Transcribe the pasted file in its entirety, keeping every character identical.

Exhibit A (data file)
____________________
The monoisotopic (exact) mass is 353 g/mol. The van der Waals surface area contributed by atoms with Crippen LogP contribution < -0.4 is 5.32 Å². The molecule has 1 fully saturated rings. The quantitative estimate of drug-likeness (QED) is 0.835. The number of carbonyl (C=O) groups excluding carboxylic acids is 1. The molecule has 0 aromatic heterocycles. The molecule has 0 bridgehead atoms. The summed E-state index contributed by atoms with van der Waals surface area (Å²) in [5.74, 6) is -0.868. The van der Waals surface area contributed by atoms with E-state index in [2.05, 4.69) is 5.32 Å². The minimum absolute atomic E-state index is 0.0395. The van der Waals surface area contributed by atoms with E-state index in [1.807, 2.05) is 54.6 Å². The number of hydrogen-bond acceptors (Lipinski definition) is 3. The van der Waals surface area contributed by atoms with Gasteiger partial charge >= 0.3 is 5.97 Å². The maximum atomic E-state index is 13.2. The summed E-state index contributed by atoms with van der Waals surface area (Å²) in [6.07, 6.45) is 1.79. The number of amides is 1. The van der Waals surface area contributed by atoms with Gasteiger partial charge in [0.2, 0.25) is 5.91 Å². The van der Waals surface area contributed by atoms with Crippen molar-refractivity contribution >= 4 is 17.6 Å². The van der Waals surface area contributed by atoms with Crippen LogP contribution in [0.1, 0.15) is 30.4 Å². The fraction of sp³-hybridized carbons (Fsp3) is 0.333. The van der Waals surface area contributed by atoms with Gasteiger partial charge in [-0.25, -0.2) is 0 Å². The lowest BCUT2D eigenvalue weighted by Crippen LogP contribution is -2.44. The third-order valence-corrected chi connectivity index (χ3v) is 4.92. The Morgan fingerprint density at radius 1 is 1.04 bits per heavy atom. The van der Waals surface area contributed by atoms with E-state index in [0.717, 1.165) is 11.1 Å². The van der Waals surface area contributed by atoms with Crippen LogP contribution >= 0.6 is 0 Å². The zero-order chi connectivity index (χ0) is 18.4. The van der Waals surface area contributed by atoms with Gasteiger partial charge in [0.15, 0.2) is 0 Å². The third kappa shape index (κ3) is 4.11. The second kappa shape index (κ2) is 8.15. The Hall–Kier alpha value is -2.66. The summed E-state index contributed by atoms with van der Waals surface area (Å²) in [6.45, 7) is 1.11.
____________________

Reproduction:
The monoisotopic (exact) mass is 353 g/mol. The van der Waals surface area contributed by atoms with Crippen LogP contribution < -0.4 is 5.32 Å². The molecule has 1 fully saturated rings. The quantitative estimate of drug-likeness (QED) is 0.835. The number of carbonyl (C=O) groups excluding carboxylic acids is 1. The molecule has 0 aromatic heterocycles. The molecule has 0 bridgehead atoms. The summed E-state index contributed by atoms with van der Waals surface area (Å²) in [5.74, 6) is -0.868. The van der Waals surface area contributed by atoms with E-state index in [2.05, 4.69) is 5.32 Å². The minimum absolute atomic E-state index is 0.0395. The van der Waals surface area contributed by atoms with E-state index in [1.807, 2.05) is 54.6 Å². The number of hydrogen-bond acceptors (Lipinski definition) is 3. The van der Waals surface area contributed by atoms with Gasteiger partial charge >= 0.3 is 5.97 Å². The maximum atomic E-state index is 13.2. The summed E-state index contributed by atoms with van der Waals surface area (Å²) in [6.07, 6.45) is 1.79. The number of amides is 1. The van der Waals surface area contributed by atoms with Gasteiger partial charge in [0.2, 0.25) is 5.91 Å². The van der Waals surface area contributed by atoms with Crippen molar-refractivity contribution >= 4 is 17.6 Å². The van der Waals surface area contributed by atoms with Crippen LogP contribution in [0.1, 0.15) is 30.4 Å². The fraction of sp³-hybridized carbons (Fsp3) is 0.333. The van der Waals surface area contributed by atoms with Gasteiger partial charge in [-0.25, -0.2) is 0 Å². The lowest BCUT2D eigenvalue weighted by Crippen LogP contribution is -2.44. The third-order valence-corrected chi connectivity index (χ3v) is 4.92. The Morgan fingerprint density at radius 1 is 1.04 bits per heavy atom. The van der Waals surface area contributed by atoms with E-state index in [0.717, 1.165) is 11.1 Å². The van der Waals surface area contributed by atoms with Crippen LogP contribution >= 0.6 is 0 Å². The zero-order chi connectivity index (χ0) is 18.4. The van der Waals surface area contributed by atoms with Gasteiger partial charge in [0.15, 0.2) is 0 Å². The third kappa shape index (κ3) is 4.11. The second kappa shape index (κ2) is 8.15. The Hall–Kier alpha value is -2.66. The summed E-state index contributed by atoms with van der Waals surface area (Å²) in [6.45, 7) is 1.11.